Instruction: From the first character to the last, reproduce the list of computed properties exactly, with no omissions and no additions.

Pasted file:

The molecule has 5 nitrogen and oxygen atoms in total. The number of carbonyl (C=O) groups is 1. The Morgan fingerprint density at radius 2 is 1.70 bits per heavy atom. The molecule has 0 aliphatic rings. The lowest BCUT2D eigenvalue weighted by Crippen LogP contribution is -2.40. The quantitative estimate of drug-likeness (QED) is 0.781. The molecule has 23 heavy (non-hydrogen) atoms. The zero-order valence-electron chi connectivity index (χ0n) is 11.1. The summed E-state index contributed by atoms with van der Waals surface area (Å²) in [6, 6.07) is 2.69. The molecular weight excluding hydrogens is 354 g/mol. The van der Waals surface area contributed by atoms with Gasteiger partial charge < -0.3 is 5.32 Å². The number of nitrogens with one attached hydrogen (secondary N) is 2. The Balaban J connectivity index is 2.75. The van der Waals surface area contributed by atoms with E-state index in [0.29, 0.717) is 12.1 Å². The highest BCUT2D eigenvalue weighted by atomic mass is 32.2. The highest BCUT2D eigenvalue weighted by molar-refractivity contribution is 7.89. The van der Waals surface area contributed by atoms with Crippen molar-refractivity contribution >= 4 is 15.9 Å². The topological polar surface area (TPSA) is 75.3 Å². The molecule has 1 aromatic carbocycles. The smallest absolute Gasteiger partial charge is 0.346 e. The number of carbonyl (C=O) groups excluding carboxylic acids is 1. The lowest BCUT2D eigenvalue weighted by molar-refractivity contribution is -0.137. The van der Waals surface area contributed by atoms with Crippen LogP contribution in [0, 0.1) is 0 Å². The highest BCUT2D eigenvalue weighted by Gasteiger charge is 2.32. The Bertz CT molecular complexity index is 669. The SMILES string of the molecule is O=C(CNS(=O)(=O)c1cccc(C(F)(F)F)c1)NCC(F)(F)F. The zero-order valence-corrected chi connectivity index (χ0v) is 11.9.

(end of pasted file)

The molecule has 5 nitrogen and oxygen atoms in total. The number of carbonyl (C=O) groups is 1. The Morgan fingerprint density at radius 2 is 1.70 bits per heavy atom. The molecule has 0 aliphatic rings. The lowest BCUT2D eigenvalue weighted by Crippen LogP contribution is -2.40. The quantitative estimate of drug-likeness (QED) is 0.781. The molecule has 23 heavy (non-hydrogen) atoms. The zero-order valence-electron chi connectivity index (χ0n) is 11.1. The summed E-state index contributed by atoms with van der Waals surface area (Å²) in [6, 6.07) is 2.69. The molecular weight excluding hydrogens is 354 g/mol. The van der Waals surface area contributed by atoms with Gasteiger partial charge < -0.3 is 5.32 Å². The number of nitrogens with one attached hydrogen (secondary N) is 2. The Balaban J connectivity index is 2.75. The van der Waals surface area contributed by atoms with E-state index in [0.29, 0.717) is 12.1 Å². The highest BCUT2D eigenvalue weighted by atomic mass is 32.2. The highest BCUT2D eigenvalue weighted by molar-refractivity contribution is 7.89. The van der Waals surface area contributed by atoms with Crippen molar-refractivity contribution >= 4 is 15.9 Å². The topological polar surface area (TPSA) is 75.3 Å². The molecule has 1 aromatic carbocycles. The smallest absolute Gasteiger partial charge is 0.346 e. The number of carbonyl (C=O) groups excluding carboxylic acids is 1. The lowest BCUT2D eigenvalue weighted by molar-refractivity contribution is -0.137. The van der Waals surface area contributed by atoms with Crippen LogP contribution in [0, 0.1) is 0 Å². The highest BCUT2D eigenvalue weighted by Gasteiger charge is 2.32. The Bertz CT molecular complexity index is 669. The SMILES string of the molecule is O=C(CNS(=O)(=O)c1cccc(C(F)(F)F)c1)NCC(F)(F)F. The zero-order valence-corrected chi connectivity index (χ0v) is 11.9.